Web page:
Magna Charta Observatory seeks secretary-general to lead mission

Pan-European body based in Bologna works to promote the academy’s humanist vocation. Plus the latest higher education jobs and appointments

April 3, 2014

Source: Wikipedia

Guiding values: the Bologna post holder will promote universities’ vocation

On 18 September 1988, the 900th anniversary of the creation of the world’s first university – the University of Bologna – was marked by the launch of the Magna Charta Universitatum.

Initially signed by 388 European university leaders looking ahead to “a changing and increasingly international society”, the charter was designed to set out “the fundamental principles, which must, now and always, support the vocation of universities”.

Along with academic freedom, institutional autonomy and the inseparability of teaching and research went a commitment to mutual influence between cultures, although universities were also regarded as “trustee[s] of the European humanist tradition”.

Out of this original document came the Magna Charta Observatory of Fundamental University Values and Rights, which was set up in 2000 to promote such values, and to respond when they were under threat in places such as Croatia and Georgia. The role of the new secretary-general will be to promote the Observatory’s mission and to act as its figurehead.

The total number of signatories has now doubled to about 800. Twice in every five-year period, a one-day conference is held in Bologna, and often focuses on how the original guiding values remain relevant in a world transformed culturally, politically and technologically.

This event is accompanied by a half-day ceremony in which new signatories are welcomed into the fold. In other years the annual September conference is held elsewhere, with Uppsala in Sweden chosen for 2014.

The incoming secretary-general will be largely responsible for organising the conference, explained a representative for the Observatory, “and then for collecting and editing material for the prestigious publication of its proceedings, sent out to around 2,000 leading figures in higher education.

“He or she will be expected to build and maintain extensive contacts and a pool of experts, so that the Observatory can offer its opinion in cases where its principles are endangered. It has also been asked, on occasion, to help draft new legislation on higher education.”

The Observatory is largely funded by the Italian Ministry of Higher Education through the University of Bologna, and often suffers year-on-year cuts. The representative emphasised that the secretary-general will need to devote considerable effort to fundraising.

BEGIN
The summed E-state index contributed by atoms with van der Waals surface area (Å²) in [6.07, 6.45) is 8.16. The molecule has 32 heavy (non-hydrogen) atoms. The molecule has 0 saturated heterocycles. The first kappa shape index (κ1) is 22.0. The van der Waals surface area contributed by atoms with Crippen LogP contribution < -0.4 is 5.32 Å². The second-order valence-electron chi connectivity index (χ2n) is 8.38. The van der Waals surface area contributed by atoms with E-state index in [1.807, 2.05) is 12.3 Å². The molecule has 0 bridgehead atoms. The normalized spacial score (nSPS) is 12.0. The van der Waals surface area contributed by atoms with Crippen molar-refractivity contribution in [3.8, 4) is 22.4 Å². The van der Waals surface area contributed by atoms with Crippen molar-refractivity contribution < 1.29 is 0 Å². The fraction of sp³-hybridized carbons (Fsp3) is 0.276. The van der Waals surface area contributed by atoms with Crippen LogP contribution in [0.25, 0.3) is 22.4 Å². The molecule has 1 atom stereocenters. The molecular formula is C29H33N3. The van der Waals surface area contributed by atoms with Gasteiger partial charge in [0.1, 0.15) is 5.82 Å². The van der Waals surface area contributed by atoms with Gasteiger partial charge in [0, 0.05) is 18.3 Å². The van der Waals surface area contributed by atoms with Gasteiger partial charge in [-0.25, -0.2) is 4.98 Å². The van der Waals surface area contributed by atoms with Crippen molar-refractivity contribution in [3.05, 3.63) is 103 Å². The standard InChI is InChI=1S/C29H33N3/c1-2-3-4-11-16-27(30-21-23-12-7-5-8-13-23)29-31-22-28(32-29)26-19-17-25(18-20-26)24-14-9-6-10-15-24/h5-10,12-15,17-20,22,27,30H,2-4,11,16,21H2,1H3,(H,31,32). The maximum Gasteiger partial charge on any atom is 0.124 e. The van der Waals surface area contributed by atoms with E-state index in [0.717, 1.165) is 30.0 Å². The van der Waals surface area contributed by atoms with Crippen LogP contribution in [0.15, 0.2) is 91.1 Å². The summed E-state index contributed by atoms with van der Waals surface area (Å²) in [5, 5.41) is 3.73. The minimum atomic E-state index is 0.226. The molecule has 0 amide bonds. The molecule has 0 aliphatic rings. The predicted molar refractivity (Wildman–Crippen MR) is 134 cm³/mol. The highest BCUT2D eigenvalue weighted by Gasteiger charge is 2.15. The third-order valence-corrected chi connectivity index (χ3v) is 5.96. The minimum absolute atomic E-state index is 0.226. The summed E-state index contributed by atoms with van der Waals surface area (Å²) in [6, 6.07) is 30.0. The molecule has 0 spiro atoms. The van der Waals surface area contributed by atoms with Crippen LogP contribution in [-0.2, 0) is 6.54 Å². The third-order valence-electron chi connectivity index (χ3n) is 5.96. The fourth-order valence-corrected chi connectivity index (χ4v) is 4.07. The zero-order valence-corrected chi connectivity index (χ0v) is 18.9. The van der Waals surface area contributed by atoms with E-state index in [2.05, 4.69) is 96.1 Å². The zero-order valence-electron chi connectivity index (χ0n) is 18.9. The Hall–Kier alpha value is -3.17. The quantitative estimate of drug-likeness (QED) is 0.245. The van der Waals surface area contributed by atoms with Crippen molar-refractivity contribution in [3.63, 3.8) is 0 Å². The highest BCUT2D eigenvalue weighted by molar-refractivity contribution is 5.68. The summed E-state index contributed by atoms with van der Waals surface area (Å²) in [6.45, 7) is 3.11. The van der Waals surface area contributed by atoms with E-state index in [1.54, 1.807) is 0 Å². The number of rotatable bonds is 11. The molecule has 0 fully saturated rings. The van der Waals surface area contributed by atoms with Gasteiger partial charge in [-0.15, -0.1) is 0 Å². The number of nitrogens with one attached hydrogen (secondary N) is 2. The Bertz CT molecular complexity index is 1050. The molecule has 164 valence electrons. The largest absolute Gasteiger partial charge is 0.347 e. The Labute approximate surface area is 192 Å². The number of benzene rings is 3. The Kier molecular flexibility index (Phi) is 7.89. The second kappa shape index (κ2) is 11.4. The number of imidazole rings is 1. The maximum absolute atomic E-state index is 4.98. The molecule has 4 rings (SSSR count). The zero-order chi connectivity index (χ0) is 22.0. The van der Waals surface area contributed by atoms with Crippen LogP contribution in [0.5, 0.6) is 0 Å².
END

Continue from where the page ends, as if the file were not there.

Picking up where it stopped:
Since the post is envisaged as half-time, it does not require residence in its Bologna headquarters. It has previously been carried out by an Estonian, a German, a Swiss, a Turk and a US citizen based in Paris, all of whom were willing and able to spend a few days a month (or even less) in Italy, and to take part in meetings around the world.

Although the advertisement naturally requires someone “well acquainted with universities and their international networks”, earlier incumbents have ranged from a PhD student to a professor. Experienced administrators or consultants might be equally appropriate.

Pole positions: other leadership roles

Sheffield Hallam University
Sheffield Hallam University’s business school is looking to hire an assistant dean of research.
Closing date for applications: 22 April 2014
View the full job description and apply for this role

University of London
The University of London’s School of Advanced Study has begun the search for a new director to lead its Institute of English Studies.
Closing date for applications: 13 April 2014
View the full job description and apply for this role

University of Sussex
The University of Sussex is now welcoming applications from those who wish to be considered for the post of head of the School of Psychology.
Closing date for applications: 2 May 2014
View the full job description and apply for this role


Maria Goddard, director of the University of York’s Centre for Health Economics and professor of health economics, has been appointed to the board of the Health and Social Care Information Centre, a body responsible for health and social care data collection, analysis and dissemination in England.

Bill McCarthy has been made deputy vice-chancellor (operations) at the University of Bradford. He will take up the role on 1 July and joins from NHS England where he is currently national director of policy.

Patricia Livsey, currently director of nursing at Liverpool John Moores University, is to join Plymouth University as executive dean of its new Faculty of Health and Human Sciences.

A University of Dundee academic has received a prestigious award for her research. Helen Walden, a principal investigator at Dundee’s MRC Protein Phosphorylation and Ubiquitylation Unit, has received the Colworth Medal, the most distinguished UK award that biochemical researchers in the early stages of their independent research can receive.

York St John University has promoted three lecturers to professorships: Matthew Reason of the Faculty of Arts, Steve Watson of the Business School and Jacqueline Akhurst of the Faculty of Health and Life Sciences. Four other staff members have been awarded the title of associate professor: Steven Gibson of the Faculty of Health and Life Sciences, Mandy Asghar of the department of learning and teaching development, Claire Hind of the Faculty of Arts and Nick Rowe of the Faculty of Health and Life Sciences/Faculty of Arts.

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